Leeds belong in top flight says Buckley

John Buckley. PIC: Bruce Rollinson
John Buckley. PIC: Bruce Rollinson
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John Buckley had limited chances to shine at Leeds United, but still has a soft spot for the Elland Road club and his old Whites boss Billy Bremner. Leon Wobschall reports.

JOHN BUCKLEY saw plenty of the generosity of spirit in the late, great Billy Bremner after some of his darkest times a couple of decades ago.

King Billy signed his compatriot twice during spells in charge of Leeds United and Doncaster Rovers and also came to Buckley’s assistance in his biggest hour of need.

That arrived after he suffered a sickening head injury while playing for Rotherham United against Plymouth Argyle at the Millers’ old Millmoor home on March 13, 1993.

Buckley fractured his skull and underwent emergency surgery to remove a blood clot on his brain and spent several weeks on a life-support machine before thankfully making a full recovery.

Now 53, Buckley, signed by Bremner during his time in charge at Leeds in June 1986, can testify to the giving nature of the Whites legend, a man he adored.

His only wish is for that benevolence to have been shown when it came to picking him regularly during his time at Elland Road, with his former manager proving reticent when it came to handing him a run of first-team games in an unfulfilled United career.

Buckley, who made just 13 appearances for Leeds, said: “A lot of people say I never did it at Leeds. I accept that, but when you look back at the records, I never had a chance.

“That said, I can only speak volumes about Billy as a guy. We all loved him as a guy. But it was frustrating I didn’t play more than I did.

“I was 31 when I finished and he did quite a few of my (fund-raising) dinners for me.

“The way he spoke about me was incredible.

“His theory was that if I’d played in his era, that I’d have gone to the top.”

He added: “When I signed at Leeds and didn’t play, Billy kept saying the same thing to me all the time that ‘it’s politics’. I just said: ‘I don’t know what you mean?’

“He said that at Donny he could give me the opportunity to do what I wanted. But he said that this team was more about a work ethic.

“He said he knew that I could deliver, but that he needed people stopping other things happening.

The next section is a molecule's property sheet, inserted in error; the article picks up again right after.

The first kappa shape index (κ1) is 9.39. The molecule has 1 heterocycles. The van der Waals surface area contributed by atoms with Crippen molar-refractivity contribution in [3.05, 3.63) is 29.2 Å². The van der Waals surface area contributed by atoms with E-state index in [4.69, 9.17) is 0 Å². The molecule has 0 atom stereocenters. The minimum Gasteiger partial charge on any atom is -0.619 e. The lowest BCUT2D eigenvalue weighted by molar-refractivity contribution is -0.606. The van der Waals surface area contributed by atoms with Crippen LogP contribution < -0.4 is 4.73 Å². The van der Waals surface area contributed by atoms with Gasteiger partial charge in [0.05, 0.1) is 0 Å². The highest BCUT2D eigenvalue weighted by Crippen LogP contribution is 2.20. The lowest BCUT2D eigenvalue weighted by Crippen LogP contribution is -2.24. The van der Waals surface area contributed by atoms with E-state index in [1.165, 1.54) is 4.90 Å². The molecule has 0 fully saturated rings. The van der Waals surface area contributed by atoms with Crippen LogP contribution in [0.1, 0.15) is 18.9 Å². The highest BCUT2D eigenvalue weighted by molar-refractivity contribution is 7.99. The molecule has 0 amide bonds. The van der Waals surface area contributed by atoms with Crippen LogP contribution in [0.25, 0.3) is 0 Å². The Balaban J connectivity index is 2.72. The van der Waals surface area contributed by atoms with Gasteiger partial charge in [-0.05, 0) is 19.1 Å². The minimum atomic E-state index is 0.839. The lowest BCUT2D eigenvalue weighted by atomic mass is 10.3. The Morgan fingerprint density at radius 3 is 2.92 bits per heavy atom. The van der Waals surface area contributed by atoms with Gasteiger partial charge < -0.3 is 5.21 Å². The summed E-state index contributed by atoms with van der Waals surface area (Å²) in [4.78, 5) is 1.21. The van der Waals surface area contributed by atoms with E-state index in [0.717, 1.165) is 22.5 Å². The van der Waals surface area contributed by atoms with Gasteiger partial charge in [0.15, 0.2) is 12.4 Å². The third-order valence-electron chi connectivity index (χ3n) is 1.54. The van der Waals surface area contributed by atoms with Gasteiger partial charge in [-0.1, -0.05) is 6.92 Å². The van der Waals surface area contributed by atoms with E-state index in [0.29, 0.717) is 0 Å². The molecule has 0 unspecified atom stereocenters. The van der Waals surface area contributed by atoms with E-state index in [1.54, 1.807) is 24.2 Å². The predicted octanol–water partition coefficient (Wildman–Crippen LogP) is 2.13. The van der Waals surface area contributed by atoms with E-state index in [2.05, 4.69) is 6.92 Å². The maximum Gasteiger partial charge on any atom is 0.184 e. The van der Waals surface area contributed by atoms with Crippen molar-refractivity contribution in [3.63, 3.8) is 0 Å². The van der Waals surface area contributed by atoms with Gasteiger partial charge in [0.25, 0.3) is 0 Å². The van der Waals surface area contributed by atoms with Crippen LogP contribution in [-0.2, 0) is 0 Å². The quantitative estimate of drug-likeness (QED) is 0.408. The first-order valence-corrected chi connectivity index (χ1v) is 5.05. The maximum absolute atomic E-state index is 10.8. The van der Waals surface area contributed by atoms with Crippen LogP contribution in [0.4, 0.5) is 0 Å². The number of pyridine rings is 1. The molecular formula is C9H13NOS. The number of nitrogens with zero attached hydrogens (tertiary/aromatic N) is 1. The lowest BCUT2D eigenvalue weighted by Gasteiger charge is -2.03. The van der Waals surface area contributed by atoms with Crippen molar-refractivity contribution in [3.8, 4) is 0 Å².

“If I am being directly honest – although I would never say anything against him – the one thing I didn’t understand is he never really gave me a chance.

“The moments I played were brilliant. In those games, I played, I thought I did all right.

“I think back to certain games where I played well. I kept saying to Billy that even when I did well, he never kept me in. I couldn’t grasp that.”

Buckley, who joined up with former Rovers team-mates Ian Snodin and Brian Caswell when he headed up the A1 to Leeds for £35,000, believes the pressure to get results that Bremner was under to restore Leeds to their rightful place at the top table of English football ensured he erred on the side on caution when it came to electing to pick him or not.

A tricky, ball-playing winger, Buckley was handed few chances to showcase his wares to Leeds fans, yet it didn’t stop a top-flight club in Leicester City taking him on loan in March 1987 when he was not getting a regular run of games.

Playing for Leeds, however brief, still meant plenty to the one-time Celtic player and he just wishes things had worked out differently.

Buckley said: “I do think Billy was under pressure, yes.

“I remember saying how can it be that Leicester end up taking me on loan and they are in the first division? He said he knew what type of player I was, but that results were more important than performances.

“I remember after one game where I’d played well that we went to Oldham in the cup and we went on the bus and it was a case of ‘it looks like Bremner will stick with the side that finished.’ You start getting ready and it’s funny now, although it was not funny at the time.

“I was virtually ready and he came in and announced the team and I wasn’t even a sub. I didn’t then play in the first team for about two months and I’d think: ‘What is going on?’

“He spoke when I came back from Leicester and said three or four clubs wanted me. I just said: ‘I want to play’. I thought: ‘Why should I stay, I am 24, I don’t want to sit on the bench and play in the reserves.’

“When I went to speak to the other clubs, he was brilliant. I could have gone to Port Vale or Rotherham or back to Motherwell or Donny. But then he said there’s a contract here if I wanted it. But the bottom line was I wanted to be in the team.

“I left to go to Rotherham and Billy said ‘Norman Hunter will look after you.’ But I was only at Rotherham for 10 days and Norman got the sack!”

Despite his brief spell in West Yorkshire, Buckley remains saddened at the situation Leeds currently find themselves in, being as far away from the top-flight as they have been for a good, good while.

Based in Doncaster for many years, Buckley recognises that sections of the town remain a Whites’ stronghold, even now and just hopes Leeds can have their day again.

He added: “It breaks my heart to look at Leeds now, honestly.

“I think they are a club who are just waiting.

“They are a serious club to go all the way again as they will never lose their support.

“In Donny, there was that big battle and John Ryan would say: ‘Why do all these people support Leeds?’

“I would always say to John that if you are Leeds, you are Leeds through and through.

“Although Donny is a good town, it’s not a big footballing town (like Leeds).”

Leeds United head coach Thomas Christiansen. 
(Picture Jonathan Gawthorpe)

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